LNT: Minimize campfire impacts

This is part 5 of a 7 part series exploring the why’s and how’s of practicing the seven principles of Leave No Trace.

The fifth principle, minimize campfire impacts, outlines ways you can still enjoy a fire in the woods without causing a forest fire or depleting fragile landscapes of limited resources.

Why minimize campfire impacts?

The Pole Creek Fire in 2012

There is something very primal about building a fire. For many people, camping without a fire is simply not camping at all. But with modern lightweight, portable camp stoves, having a campfire is not as essential as it used to be. But, what’s wrong with campfires?

First, campfires require wood as a source of fuel. In some places, dead and downed wood is plentiful. In others, it is scarce. If the area you’re backpacking in has a generous supply of wood then it’s perfectly reasonable to have a fire. But if you’re in a backcountry campsite with limited access to wood, it is not appropriate to have a campfire.

Second, campfires can cause forest fires. According to the National Park Service, up to 90% of wildfires are human-caused. As we have seen with the recent wildfires in California, these fires can be utterly devastating to not only the forest but to surrounding communities. Preventing wildfire is another important reason to think carefully about whether or not to have a campfire.

Finally, campfires negatively impact the soil. The heat from a campfire kills off the organisms living in the soil beneath the actual fire. The surrounding soil becomes compacted by people congregating around the fire. Vegetation may be unable to grow there for a long time to come.

Whether or not you have  a fire in the backcountry, you can minimize your impact by following a few suggestions that align with Leave No Trace.

No downed wood, no fire!

How to minimize campfire impacts?

If you’re like me, you enjoy having a campfire for warmth, light and comfort in the backcountry. There are ways to responsibly use fire in the woods as people have for eons. But first, do your research. Make sure there is no fire ban where you’re headed. In addition, find out if there are rules about specific locations you’re not allowed to have a fire, such as within a certain distance from a lake or above a specific elevation. If you’re not sure what the regulations are in the area you’re visiting, call the ranger station or land manager to learn more about if and how you can build a fire on your trip. Armed with that knowledge, here are some best practices for building campfires on your next backpacking excursion.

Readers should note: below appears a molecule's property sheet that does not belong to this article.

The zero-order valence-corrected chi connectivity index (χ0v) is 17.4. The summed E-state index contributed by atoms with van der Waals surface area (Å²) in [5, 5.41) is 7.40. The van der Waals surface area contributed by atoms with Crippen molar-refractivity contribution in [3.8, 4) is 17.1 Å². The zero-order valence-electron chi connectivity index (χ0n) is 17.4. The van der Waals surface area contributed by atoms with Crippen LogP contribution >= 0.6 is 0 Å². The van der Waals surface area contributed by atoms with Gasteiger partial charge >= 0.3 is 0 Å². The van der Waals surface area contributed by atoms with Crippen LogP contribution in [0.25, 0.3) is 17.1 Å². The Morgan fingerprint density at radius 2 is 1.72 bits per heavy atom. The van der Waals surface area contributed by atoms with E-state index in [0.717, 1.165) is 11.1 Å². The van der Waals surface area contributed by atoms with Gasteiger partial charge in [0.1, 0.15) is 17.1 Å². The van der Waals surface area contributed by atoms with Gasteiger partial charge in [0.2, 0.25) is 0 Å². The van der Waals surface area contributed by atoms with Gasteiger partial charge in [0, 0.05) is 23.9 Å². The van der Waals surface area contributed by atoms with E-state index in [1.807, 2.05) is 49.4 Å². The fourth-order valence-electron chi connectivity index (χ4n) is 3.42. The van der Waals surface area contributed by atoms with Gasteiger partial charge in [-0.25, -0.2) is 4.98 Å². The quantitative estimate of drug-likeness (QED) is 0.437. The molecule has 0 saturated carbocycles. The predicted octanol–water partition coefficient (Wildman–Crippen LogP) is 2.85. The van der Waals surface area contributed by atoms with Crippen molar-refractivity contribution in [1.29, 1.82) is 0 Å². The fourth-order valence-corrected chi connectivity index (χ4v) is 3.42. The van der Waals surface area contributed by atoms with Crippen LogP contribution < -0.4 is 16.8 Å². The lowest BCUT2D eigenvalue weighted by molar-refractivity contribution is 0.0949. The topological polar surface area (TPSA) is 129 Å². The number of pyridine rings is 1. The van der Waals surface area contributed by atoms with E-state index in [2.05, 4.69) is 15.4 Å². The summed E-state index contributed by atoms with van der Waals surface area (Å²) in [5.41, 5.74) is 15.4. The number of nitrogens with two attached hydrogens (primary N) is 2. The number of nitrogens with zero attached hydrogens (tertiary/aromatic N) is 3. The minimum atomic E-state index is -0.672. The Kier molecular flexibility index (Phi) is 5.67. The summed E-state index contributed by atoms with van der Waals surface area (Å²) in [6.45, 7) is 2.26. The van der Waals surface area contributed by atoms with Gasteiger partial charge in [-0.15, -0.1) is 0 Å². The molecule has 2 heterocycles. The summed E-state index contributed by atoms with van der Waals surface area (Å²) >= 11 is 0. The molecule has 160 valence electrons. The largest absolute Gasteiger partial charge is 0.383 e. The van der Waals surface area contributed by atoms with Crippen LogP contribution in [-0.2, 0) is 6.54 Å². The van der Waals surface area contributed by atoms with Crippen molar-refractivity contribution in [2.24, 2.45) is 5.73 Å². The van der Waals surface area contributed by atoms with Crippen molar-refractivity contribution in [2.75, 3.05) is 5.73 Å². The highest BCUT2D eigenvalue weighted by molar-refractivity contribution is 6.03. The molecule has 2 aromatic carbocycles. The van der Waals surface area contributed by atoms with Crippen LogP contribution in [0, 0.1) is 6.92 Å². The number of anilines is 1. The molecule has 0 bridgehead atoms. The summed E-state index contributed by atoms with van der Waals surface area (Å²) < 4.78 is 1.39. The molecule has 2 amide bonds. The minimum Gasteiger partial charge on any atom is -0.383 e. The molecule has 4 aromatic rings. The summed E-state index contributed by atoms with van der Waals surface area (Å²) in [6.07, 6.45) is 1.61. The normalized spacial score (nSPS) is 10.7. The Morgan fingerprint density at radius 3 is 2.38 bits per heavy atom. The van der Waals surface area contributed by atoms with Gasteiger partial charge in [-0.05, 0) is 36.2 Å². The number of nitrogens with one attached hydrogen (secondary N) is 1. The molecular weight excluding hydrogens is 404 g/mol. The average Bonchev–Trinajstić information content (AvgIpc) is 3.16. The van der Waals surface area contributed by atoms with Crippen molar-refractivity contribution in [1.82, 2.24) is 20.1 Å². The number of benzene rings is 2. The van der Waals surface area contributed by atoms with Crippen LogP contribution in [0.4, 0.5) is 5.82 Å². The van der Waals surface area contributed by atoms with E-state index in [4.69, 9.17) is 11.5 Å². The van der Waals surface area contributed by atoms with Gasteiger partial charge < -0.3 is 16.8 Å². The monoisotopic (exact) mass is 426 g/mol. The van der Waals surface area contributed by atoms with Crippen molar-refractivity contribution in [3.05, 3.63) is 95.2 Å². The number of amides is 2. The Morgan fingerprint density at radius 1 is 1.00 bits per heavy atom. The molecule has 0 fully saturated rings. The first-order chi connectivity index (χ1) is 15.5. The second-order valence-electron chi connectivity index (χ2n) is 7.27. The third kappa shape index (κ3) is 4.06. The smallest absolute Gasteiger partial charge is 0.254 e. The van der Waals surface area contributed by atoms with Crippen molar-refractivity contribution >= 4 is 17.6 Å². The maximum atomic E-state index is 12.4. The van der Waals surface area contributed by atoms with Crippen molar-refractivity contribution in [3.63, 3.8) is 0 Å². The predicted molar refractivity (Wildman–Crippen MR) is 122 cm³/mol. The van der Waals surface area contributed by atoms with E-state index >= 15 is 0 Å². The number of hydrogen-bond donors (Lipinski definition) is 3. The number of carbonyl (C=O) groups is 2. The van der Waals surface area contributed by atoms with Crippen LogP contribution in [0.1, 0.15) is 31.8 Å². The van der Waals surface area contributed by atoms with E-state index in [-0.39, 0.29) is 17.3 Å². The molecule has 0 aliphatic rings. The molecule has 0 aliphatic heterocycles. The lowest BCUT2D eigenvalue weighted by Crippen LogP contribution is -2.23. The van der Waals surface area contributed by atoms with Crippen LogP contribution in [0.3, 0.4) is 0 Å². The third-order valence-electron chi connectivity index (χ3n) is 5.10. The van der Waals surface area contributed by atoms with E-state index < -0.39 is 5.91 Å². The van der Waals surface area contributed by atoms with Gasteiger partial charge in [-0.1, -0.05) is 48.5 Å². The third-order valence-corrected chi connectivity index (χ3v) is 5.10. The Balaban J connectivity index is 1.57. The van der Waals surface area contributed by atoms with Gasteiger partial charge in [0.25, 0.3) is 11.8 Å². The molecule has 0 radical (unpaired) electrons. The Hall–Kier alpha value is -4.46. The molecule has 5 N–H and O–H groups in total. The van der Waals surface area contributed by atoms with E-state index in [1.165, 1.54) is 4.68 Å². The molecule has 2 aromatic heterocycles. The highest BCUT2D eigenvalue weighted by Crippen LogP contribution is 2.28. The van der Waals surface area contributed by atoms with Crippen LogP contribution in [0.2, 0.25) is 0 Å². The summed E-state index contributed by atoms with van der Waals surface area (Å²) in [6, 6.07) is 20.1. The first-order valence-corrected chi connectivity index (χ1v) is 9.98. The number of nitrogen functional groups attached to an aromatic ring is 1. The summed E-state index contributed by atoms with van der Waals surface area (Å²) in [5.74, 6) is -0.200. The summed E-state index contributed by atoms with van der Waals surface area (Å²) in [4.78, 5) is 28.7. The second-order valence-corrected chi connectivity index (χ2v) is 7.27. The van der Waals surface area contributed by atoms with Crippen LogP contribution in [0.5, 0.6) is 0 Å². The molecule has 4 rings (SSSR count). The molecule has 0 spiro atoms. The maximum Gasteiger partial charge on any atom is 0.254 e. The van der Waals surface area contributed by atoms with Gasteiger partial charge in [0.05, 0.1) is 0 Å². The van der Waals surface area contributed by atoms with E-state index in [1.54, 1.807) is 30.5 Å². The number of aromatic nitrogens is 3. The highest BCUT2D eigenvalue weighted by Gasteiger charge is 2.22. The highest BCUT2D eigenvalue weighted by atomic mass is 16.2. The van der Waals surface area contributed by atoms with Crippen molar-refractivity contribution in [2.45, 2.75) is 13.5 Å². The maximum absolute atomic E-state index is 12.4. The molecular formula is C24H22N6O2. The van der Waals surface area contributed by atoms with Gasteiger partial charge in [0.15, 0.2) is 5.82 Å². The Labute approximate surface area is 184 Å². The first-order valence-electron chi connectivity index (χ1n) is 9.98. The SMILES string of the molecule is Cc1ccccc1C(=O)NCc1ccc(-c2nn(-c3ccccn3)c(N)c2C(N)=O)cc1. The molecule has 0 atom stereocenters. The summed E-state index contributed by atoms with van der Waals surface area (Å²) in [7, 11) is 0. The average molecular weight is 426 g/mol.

1. Use existing fire rings. In the spirit of leaving minimal impact, choose to use already disturbed areas instead of create a new one. Keep your fire small. Collect dead wood with a diameter no larger than your wrist. Never cut down live tree branches. And please clean up the remains of your fire after putting it out. Do not leave a pile of trash in the middle of the fire ring. Pack it in, pack it out.
  2. Build a mound fire. To build a mound fire, lay down a fire-resistant cloth on the ground. Ideally, locate your fire on top of rocky soil and not in the middle of a lush meadow. Gather mineral soil from a previously disturbed area, such as beneath the root mass of a fallen tree or in a dry streambed. Mineral soil is soil that does not contain a lot of organic matter. Create a 3-5″ high mound on top of the ground cloth and flatten out the top. Build your fire on the mound. After enjoying your fire, completely extinguish it and scatter the ashes away from your campsite. Try to make it look like no one had a fire there.
  3. Use a fire pan. If you’ve got the space, carry a fire pan with you into the forest.¬† The fire pan’s sides should be at least 3 inches high. Adding a mound of soil to the pan as described above will help insulate the ground from the heat of the fire. As before, fully extinguish your fire and scatter the ashes.
  4. For more tips on building a Leave No Trace compatible fire, download this informative .pdf from the Forest Service.
An unnecessarily large fire ring.

Oh, and one more thing: always completely extinguish your fire before leaving it! It’s the most important thing you can do to minimize your potential impact on the land and people.

In case of emergency

If you are stranded overnight, cold, lost and in an emergency situation, then build a fire! Consider your health and safety as well as the health of the environment. Of course, be mindful that your fire doesn’t set off a forest fire, but if you need to create a fire ring on a previously undisturbed area to get through the night, by all means do that. Keep in mind that Plan Ahead and Prepare is the first LNT principle, and that should prevent you from needing to spend an unexpected night in the woods in most cases.

Questions about anything you read? Leave a comment! I’d love to hear more about how you practice Leave No Trace.